p {
color:red;
}
h1{
color:red;
}
h3{
color:red;
}

You could condense them down into one style rule by separating the selectors with a comma, like so


p, h1, h3 {
color:red;
}

Just remember when you make any changes to the style rule the changes will be applied to every element specified.


Comments in CSS


In CSS you have the ability to leave comments in your code, just like we did in HTML. The syntax of comments in CSS is slightly different to that of HTML, as you’ll see.


/*

*/

Everything that is written between those tags will be ignored by the browser. Heavily commenting your code is an excellent habit to get into. Even those of us lucky to have an excellent memory will struggle to remember something from six months before.


Comments in CSS can span multiple lines.


Vendor prefixes


The browser vendors sometimes use something called a vendor prefix to add experimental, non-standard css properties. This enables us as developers to experiment with these new properties without our code being broken by changes in browser behaviour.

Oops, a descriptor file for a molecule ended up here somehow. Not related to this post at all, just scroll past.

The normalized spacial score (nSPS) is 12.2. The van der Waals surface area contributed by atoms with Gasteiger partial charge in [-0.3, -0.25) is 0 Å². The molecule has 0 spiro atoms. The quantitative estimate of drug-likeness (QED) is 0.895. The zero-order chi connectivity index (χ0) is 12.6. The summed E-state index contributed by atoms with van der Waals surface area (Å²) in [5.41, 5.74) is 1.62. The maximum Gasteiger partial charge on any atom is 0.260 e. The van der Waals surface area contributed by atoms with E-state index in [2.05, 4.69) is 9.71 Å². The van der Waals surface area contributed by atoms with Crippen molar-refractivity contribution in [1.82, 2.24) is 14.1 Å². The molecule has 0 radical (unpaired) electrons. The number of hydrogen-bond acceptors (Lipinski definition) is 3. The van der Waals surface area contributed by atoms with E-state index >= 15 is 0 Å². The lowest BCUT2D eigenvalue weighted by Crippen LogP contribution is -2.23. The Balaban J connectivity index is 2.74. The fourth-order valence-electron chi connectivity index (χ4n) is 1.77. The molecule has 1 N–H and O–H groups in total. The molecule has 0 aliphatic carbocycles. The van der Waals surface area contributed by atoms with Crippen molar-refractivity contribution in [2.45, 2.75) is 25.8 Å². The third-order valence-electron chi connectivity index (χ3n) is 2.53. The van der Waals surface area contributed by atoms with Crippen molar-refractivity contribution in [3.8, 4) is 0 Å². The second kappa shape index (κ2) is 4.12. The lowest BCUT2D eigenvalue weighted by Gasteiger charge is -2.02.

Browser prefixes are quite annoying, well I think so anyway, but as luck would have it as time goes on the need for them will diminish. For the time being, however, there are a few properties that were part of the CSS3 specification that need a little ironing out before standardisation occurs so we are stuck with the silly prefixes for now.


As you may be aware there are many browsers out there in the wilderness that we call the internet, so many in fact that covering every possible vendor prefix would most likely be impossible. Below is a list of the major browsers and their accompanying browser prefix.



  • Android (-webkit-)


  • IOS (-webkit-)


  • Chrome (-webkit-)


  • Safari (-webkit-)